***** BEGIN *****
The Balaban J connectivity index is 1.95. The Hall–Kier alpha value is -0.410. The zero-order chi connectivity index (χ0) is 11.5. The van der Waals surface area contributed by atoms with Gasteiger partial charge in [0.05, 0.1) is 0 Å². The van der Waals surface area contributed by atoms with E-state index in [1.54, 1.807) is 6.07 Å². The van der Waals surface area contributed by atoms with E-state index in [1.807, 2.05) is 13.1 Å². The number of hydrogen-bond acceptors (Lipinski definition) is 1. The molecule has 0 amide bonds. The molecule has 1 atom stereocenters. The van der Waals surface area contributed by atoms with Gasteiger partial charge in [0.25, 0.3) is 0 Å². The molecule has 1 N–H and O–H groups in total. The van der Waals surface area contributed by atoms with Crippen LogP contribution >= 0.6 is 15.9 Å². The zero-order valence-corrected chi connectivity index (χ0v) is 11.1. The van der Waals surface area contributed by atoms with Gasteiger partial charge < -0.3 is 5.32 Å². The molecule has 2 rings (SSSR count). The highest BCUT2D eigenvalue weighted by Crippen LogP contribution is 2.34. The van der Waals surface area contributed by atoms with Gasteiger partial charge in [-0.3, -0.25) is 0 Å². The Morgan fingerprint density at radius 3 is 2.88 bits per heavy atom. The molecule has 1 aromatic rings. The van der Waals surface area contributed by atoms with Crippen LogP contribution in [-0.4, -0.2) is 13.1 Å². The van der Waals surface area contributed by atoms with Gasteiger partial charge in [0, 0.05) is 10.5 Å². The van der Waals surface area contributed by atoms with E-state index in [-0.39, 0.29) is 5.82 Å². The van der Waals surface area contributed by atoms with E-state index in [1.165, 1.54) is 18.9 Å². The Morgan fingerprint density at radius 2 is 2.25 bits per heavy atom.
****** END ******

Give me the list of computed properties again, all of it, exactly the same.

The Balaban J connectivity index is 1.95. The Hall–Kier alpha value is -0.410. The zero-order chi connectivity index (χ0) is 11.5. The van der Waals surface area contributed by atoms with Gasteiger partial charge in [0.05, 0.1) is 0 Å². The van der Waals surface area contributed by atoms with E-state index in [1.54, 1.807) is 6.07 Å². The van der Waals surface area contributed by atoms with E-state index in [1.807, 2.05) is 13.1 Å². The number of hydrogen-bond acceptors (Lipinski definition) is 1. The molecule has 0 amide bonds. The molecule has 1 atom stereocenters. The van der Waals surface area contributed by atoms with Gasteiger partial charge in [0.25, 0.3) is 0 Å². The molecule has 1 N–H and O–H groups in total. The van der Waals surface area contributed by atoms with Crippen LogP contribution >= 0.6 is 15.9 Å². The zero-order valence-corrected chi connectivity index (χ0v) is 11.1. The van der Waals surface area contributed by atoms with Gasteiger partial charge < -0.3 is 5.32 Å². The molecule has 2 rings (SSSR count). The highest BCUT2D eigenvalue weighted by Crippen LogP contribution is 2.34. The van der Waals surface area contributed by atoms with Gasteiger partial charge in [-0.3, -0.25) is 0 Å². The Morgan fingerprint density at radius 3 is 2.88 bits per heavy atom. The molecule has 1 aromatic rings. The van der Waals surface area contributed by atoms with Crippen LogP contribution in [-0.4, -0.2) is 13.1 Å². The van der Waals surface area contributed by atoms with Gasteiger partial charge in [0, 0.05) is 10.5 Å². The van der Waals surface area contributed by atoms with E-state index in [-0.39, 0.29) is 5.82 Å². The van der Waals surface area contributed by atoms with E-state index in [1.165, 1.54) is 18.9 Å². The Morgan fingerprint density at radius 2 is 2.25 bits per heavy atom.